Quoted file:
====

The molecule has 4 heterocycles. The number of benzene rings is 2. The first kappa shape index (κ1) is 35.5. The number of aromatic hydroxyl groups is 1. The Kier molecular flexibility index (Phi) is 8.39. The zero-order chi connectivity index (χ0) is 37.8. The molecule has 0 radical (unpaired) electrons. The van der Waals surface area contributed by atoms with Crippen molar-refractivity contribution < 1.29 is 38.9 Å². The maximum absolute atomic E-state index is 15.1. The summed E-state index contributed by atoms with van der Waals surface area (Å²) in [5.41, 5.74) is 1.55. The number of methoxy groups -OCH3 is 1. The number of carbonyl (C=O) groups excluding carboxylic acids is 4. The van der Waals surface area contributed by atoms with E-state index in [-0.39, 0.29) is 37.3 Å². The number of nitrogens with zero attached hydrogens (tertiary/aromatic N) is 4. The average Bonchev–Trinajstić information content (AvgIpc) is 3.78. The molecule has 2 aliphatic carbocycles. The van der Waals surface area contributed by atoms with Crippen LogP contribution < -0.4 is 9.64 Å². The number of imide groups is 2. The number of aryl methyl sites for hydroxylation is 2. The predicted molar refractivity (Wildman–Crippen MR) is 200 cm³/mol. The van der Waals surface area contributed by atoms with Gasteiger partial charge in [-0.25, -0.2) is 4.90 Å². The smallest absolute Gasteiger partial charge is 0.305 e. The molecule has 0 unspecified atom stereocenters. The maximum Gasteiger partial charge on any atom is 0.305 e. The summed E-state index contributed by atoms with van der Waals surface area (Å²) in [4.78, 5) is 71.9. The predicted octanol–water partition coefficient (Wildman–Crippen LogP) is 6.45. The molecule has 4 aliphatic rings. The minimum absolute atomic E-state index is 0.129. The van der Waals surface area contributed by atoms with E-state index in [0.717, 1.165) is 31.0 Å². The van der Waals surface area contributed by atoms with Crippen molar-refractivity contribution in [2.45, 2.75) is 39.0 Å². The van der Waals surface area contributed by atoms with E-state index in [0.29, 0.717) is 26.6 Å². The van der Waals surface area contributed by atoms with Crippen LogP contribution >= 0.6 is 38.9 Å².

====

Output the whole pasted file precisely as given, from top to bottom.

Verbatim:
The molecule has 4 heterocycles. The number of benzene rings is 2. The first kappa shape index (κ1) is 35.5. The number of aromatic hydroxyl groups is 1. The Kier molecular flexibility index (Phi) is 8.39. The zero-order chi connectivity index (χ0) is 37.8. The molecule has 0 radical (unpaired) electrons. The van der Waals surface area contributed by atoms with Crippen molar-refractivity contribution < 1.29 is 38.9 Å². The maximum absolute atomic E-state index is 15.1. The summed E-state index contributed by atoms with van der Waals surface area (Å²) in [5.41, 5.74) is 1.55. The number of methoxy groups -OCH3 is 1. The number of carbonyl (C=O) groups excluding carboxylic acids is 4. The van der Waals surface area contributed by atoms with E-state index in [-0.39, 0.29) is 37.3 Å². The number of nitrogens with zero attached hydrogens (tertiary/aromatic N) is 4. The average Bonchev–Trinajstić information content (AvgIpc) is 3.78. The molecule has 2 aliphatic carbocycles. The van der Waals surface area contributed by atoms with Crippen LogP contribution < -0.4 is 9.64 Å². The number of imide groups is 2. The number of aryl methyl sites for hydroxylation is 2. The predicted molar refractivity (Wildman–Crippen MR) is 200 cm³/mol. The van der Waals surface area contributed by atoms with Gasteiger partial charge in [-0.25, -0.2) is 4.90 Å². The smallest absolute Gasteiger partial charge is 0.305 e. The molecule has 0 unspecified atom stereocenters. The maximum Gasteiger partial charge on any atom is 0.305 e. The summed E-state index contributed by atoms with van der Waals surface area (Å²) in [4.78, 5) is 71.9. The predicted octanol–water partition coefficient (Wildman–Crippen LogP) is 6.45. The molecule has 4 aliphatic rings. The minimum absolute atomic E-state index is 0.129. The van der Waals surface area contributed by atoms with E-state index in [0.717, 1.165) is 31.0 Å². The van der Waals surface area contributed by atoms with Crippen molar-refractivity contribution in [2.45, 2.75) is 39.0 Å². The van der Waals surface area contributed by atoms with E-state index in [0.29, 0.717) is 26.6 Å². The van der Waals surface area contributed by atoms with Crippen LogP contribution >= 0.6 is 38.9 Å².